"It was like walking into a brand new house in perfect condition. There was simply nothing to be done," says Thomas, while dimming and brightening chandeliers and swooshing the vast conservatory blinds over and back at the flick of a switch. All very James Bond.
It is an elegant six-bed house with many fine details, including original cornicing, a frieze in the smoking room, decorative marble chimney pieces throughout, handmade kitchen units with Swarovski crystal door handles, four-poster beds that came from the Michael Collins film set, V'soske Joyce carpets and Colefax and Fowler furnishings. Aside from all this though, it's a very liveable home of manageable proportions that clearly runs on wheels. Whoever buys can simply hang their hat and move in.
Sophisticated security is still in evidence throughout the estate, and the Russian’s ultimate ruse to outwit his advancing foes was that he only ever stayed in a beautifully refurbished stone fishing lodge adjacent to the main house. Unfortunately the original enclosed courtyard didn’t survive the restoration, but the five-bed lodge is in pristine condition, complete with sauna, a steam room (that latterly doubles as a snug during parties) and hot tub.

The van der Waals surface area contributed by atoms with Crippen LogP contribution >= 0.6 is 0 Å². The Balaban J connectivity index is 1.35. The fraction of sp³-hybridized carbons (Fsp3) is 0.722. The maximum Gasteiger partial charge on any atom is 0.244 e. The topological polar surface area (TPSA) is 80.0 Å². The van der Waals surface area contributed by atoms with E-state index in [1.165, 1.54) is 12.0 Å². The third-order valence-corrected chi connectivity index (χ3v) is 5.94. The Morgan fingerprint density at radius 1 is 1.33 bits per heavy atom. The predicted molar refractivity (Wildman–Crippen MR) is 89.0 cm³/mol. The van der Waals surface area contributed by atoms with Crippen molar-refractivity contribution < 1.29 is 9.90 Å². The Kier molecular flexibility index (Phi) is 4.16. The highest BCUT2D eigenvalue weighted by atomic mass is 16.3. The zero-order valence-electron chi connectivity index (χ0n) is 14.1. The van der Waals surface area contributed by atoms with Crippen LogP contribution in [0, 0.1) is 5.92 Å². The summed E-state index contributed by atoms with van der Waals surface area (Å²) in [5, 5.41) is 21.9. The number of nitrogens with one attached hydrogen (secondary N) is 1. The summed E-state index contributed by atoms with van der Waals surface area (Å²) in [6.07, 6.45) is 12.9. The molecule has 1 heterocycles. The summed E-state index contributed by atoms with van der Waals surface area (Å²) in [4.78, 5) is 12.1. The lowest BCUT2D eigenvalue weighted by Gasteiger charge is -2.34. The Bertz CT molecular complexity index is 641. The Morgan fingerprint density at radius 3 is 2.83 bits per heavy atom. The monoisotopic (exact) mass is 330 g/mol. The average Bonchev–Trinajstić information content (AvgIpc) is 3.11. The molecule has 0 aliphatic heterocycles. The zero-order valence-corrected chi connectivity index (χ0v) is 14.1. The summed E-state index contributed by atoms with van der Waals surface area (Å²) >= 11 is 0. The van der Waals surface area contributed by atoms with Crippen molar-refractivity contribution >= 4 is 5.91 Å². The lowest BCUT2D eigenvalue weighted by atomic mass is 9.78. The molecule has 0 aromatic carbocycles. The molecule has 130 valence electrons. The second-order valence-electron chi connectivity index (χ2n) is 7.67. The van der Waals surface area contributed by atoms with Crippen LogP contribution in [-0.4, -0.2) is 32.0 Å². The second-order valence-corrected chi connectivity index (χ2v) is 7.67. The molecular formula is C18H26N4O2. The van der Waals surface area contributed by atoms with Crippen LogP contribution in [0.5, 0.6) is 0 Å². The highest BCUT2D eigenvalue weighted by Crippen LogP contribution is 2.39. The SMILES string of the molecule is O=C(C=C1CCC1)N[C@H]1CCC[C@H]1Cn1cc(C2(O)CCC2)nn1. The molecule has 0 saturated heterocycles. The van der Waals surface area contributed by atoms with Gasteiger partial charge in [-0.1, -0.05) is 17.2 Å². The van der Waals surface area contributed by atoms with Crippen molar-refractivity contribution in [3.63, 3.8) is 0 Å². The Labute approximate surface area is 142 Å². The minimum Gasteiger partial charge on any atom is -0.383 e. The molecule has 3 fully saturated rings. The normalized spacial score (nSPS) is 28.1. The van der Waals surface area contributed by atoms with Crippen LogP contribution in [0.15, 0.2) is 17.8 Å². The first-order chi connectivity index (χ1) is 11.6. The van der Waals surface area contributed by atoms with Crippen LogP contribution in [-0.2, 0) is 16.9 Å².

Apart from enjoying the house, the Drivers have been fine custodians of what are probably Rocketts Castle’s greatest attributes: its vast pleasure grounds. Located across the road from Lord Waterford’s substantial Curraghmore estate on 8,000 acres, Rocketts Castle sits in the heart of big country, and once through the gates it’s a world apart. The Drivers have nurtured every element of the estate’s hunting, shooting and fishing potential.
They founded and ran Rocketts Castle polo club from the fishing lodge, and the grounds are also home to Waterford polo club. An accomplished horsewoman who rode for the Irish eventing team, Rosemary introduced a hunter trial course throughout the estate, and the Waterford Hunt meets here regularly. The Drivers have also developed many rides and pathways through the estate’s 60 acres of picturesque woodland, while adding to the mature shrubbery where possible with as many species of tree as they could grow.
The estate’s upkeep has clearly been a passion. Thomas could extol the estate’s natural virtues all day, but he doesn’t need to, they are already in evidence. On a sunny autumn afternoon we see buzzards, dragonfly, red admirals, heron, duck, pheasant, and a water hen. The walled garden is in full bloom and the array of trees include monkey puzzle, copper beech, wild oaks and hazelwoods, and a magnificent stand of lime trees.
The Drivers are remaining tight-lipped about their next move (though it will doubtless have been meticulously planned). It’s difficult to imagine however what alternative could be an improvement on this pastoral oasis.
Rocketts Castle estate on 250 acres is for sale through James Butler of Savills for €6 million.